Despite the foundational and irreplaceable role of SMEs in our nation’s economy, research has shown that 25% SMEs in India have been shutting shop due to financial woes. It would bode well for countless stakeholders of the economy, including SMEs themselves, to examine the cause of this phenomenon.
Between 1951 and 1991, Indian SMEs’ health and well-being became a critical agenda of the country’s planned development. It continues to play a central part in determining the optimal allocation of various national business assets.
Indeed, the focus on making the nation’s business environment conducive for SMEs isn’t unnatural given that SMEs play a pivotal role in our dynamic, yet vibrant and rapidly-expanding economy. Functioning as the foundations of industry, they are those enablers of trade and commerce that are poised to grow much faster than the industries in which they operate.
Although they do not have the coffers, networks or market-shares enjoyed by large corporations, SMEs determine our nation’s economic and industrial well-being by creating employment opportunities, providing innovative and affordable goods and services, while enabling sustainable development.
A few facts would dispel any misgivings regarding the significance of SMEs to the economy. They contributed around 40% to aggregate exports, 75% to total employment and 25% of India’s GDP between 2009 and 11.
Despite these heartening figures, industrial production grew marginally at a rate of 0.6% in February 2013 as a result of a lack of funding from banks, in particular, who are wary of creating more NPAs. To aid their situation, SMEs can eliminate the inefficiencies primarily arising from inadequate finances by opting for private equity.
As the first wave of private equity investments that were made pre-crash are liquidated, PE firms are expected to play an even more significant role in SME funding. This bodes well for SMEs since PE professionals bring not only capital, but wisdom into SME business, enabling it to thrive successfully.
Apart from funds, the infusion of technology and innovation into business is a critical ingredient for effectiveness in SME business. Indeed, technology enables the creation of better processes, and infuses efficiency in areas such as labour and capital. MakeMyTrip, JustDial and Info Edge are instances of SMEs that have leveraged technology to transform a conventional business model, attain scale and subvert traditional competitors.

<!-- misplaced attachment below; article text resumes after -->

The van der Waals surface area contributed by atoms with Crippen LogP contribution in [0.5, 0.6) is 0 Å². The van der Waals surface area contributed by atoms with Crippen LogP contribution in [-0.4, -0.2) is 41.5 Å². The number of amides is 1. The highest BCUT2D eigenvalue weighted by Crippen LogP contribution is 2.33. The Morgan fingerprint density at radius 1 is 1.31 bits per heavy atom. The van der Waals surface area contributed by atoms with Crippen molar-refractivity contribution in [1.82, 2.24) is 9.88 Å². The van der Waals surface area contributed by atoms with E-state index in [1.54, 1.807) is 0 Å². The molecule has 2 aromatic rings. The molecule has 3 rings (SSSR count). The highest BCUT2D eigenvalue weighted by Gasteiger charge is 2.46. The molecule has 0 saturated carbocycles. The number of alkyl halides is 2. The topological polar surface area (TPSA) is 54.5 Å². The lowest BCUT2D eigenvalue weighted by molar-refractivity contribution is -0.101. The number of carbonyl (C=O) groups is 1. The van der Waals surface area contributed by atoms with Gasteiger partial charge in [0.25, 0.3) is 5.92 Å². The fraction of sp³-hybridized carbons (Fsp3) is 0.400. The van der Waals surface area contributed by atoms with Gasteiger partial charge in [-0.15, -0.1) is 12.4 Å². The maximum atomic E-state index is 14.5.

Despite this, several SMEs display reluctance towards embracing new technologies and methodologies, which are surefire means to gain a competitive edge in the market, as well as to smoothen business processes and operations. It is estimated that a mere 36% of India’s SMEs have ‘online enterprise solutions,’ such as supply chain management and online customer service.
SMEs are able to lure their first customers by utilising promoters’ networks, and this may provide them with enough momentum to take it through the initial growth stage. Yet, they often falter at the threshold of the next growth level, where it becomes critical to develop systems, processes and human resources that result in optimised bandwidth and potentially more business. Hiring the right talent and allowing them to flourish in their roles create what may be among the greatest assets SMEs can have.
This new scenario calls for new skill sets which may or may not be available in a promoter-driven SME if it is not inherent in the promoter, essentially the heart and soul of operations. If domain excellence and foresight are found lacking within the company, promoters must consider attracting collaborations and resources that translate into consistent value-creation and long-term operational efficiency. In the next feature, we discover how forging partnerships with PE firms not only allows SMEs to glean funds, but also intellectual support that can empower them to synthesise present and future success.
(Mohit Ralhan is Managing Partner, Indus Balaji Private Equity)
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